It changed in a matter of moments for the Islanders Sunday afternoon.
The Islanders entered the third period of Game 2 with a one-goal lead, but in the first 65 seconds of the final frame, the game was flipped upside down when the Hurricanes lit the lamp twice and stormed to a 2-1 victory
Warren Foegele wired a wrister from a sharp angle just 17 seconds into the third period, and then former Islander Nino Niederreiter redirected a puck past Robin Lehner 48 seconds later to give the Hurricanes a one-goal advantage they would never relinquish.
"It's pretty simple, we played our game for close to 59 minutes," Islanders captain Anders Lee said. "Credit to them for popping two and holding us at the end."
New York was 20 minutes from knotting the series but couldn't protect a third-period lead like it had done throughout the regular season. (The Islanders were 34-2-4 entering the third period with a lead.)
"That's the cruel reality sometimes, you play really well and don't get the result," Islanders coach Barry Trotz said. "Play our game, play it hard and give everything you have. We just didn't get the result."
But, after faltering twice at Barclays Center, the Islanders travel south trailing the Hurricanes 2-0.
New York has successfully dictated the play through the first two games, limiting Carolina to three shots in the first period and only 18 over the course of 60 minutes in Game 2. The Islanders uncharacteristically turned the puck over and failed to safely clear the defensive zone on several occasions which led to extended zone time but few legitimate scoring chances.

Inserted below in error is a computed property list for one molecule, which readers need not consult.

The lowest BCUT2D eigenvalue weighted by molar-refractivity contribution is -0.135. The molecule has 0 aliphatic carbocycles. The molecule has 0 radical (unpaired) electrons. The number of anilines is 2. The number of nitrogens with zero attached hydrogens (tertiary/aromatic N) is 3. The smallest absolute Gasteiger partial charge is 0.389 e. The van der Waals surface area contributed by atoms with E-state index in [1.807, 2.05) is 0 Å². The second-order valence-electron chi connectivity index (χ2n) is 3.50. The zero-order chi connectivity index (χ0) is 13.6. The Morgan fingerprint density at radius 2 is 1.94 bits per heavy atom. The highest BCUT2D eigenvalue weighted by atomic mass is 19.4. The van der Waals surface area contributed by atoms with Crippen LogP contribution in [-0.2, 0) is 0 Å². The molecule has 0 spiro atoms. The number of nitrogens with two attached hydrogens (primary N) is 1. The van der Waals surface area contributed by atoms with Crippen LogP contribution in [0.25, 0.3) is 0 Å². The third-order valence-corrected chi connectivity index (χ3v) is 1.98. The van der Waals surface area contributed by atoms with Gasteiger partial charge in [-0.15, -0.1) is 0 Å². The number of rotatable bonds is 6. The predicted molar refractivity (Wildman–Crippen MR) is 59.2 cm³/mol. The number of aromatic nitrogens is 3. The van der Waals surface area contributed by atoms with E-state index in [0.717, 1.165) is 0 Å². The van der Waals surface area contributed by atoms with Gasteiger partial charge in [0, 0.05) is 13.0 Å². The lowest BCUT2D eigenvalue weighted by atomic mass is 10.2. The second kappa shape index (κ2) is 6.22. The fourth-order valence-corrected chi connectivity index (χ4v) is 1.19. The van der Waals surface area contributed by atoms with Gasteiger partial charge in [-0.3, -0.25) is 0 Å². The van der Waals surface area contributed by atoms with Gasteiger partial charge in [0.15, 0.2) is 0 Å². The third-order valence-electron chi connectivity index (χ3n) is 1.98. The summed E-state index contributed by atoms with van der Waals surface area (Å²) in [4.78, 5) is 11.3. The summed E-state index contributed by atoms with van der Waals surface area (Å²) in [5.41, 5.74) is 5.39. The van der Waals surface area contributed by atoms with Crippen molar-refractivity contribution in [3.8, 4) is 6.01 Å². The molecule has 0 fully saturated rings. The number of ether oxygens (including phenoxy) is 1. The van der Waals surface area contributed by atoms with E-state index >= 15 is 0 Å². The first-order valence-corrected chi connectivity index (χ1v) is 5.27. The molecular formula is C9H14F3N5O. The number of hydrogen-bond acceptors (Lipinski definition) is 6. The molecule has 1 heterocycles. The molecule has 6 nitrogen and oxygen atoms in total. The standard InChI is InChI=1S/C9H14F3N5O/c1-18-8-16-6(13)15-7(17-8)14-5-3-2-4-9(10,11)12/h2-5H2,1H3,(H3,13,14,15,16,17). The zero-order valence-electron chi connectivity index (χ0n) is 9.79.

But on the other side of the ice, the Islanders have been unable to notch the timely goal that was scored time and time again against the Penguins in the opening round of the postseason.
"We need to keep playing to our identity," forward Matt Martin said. "We just have to find a way to bury our chances. You let a team hang around, you see how quickly things can change."
Protecting third-period leads was a rampant problem in recent years for the Islanders, but Trotz and his staff implemented a system and attitude that have helped this team thrive when the game is at its tightest.
"You just need to believe," forward Leo Komarov said. "Keep doing what we have been doing all year. It's not going to be easy but we knew that from the beginning."
While the Islanders remain confident as a group and can leave Brooklyn knowing this series could be completely reversed, they will have to show just how resilient they are once again.
"We have found a way to frustrate teams throughout the playoffs and you can't let them reverse it back," alternate captain Josh Bailey said. "Game 3 is about finding a way to get the win first and foremost. … You want to play with that desperation, but not let that frustration creep in. We won't let that happen. It's about sticking with our game plan, doing the things that give us success."
The Islanders do not have to go back to the drawing board or develop a new strategy to handle the Hurricanes. They just need to replicate the same mentality they had all season long and continue to play with urgency as they have in the first two games.
"We have battled through stuff all year," defenseman Adam Pelech said. "It hasn't come easy to us all year, we have had to earn everything that we've gotten. It takes four to win the series. We are going to have one focus here and that's about finding a way to win Game 3."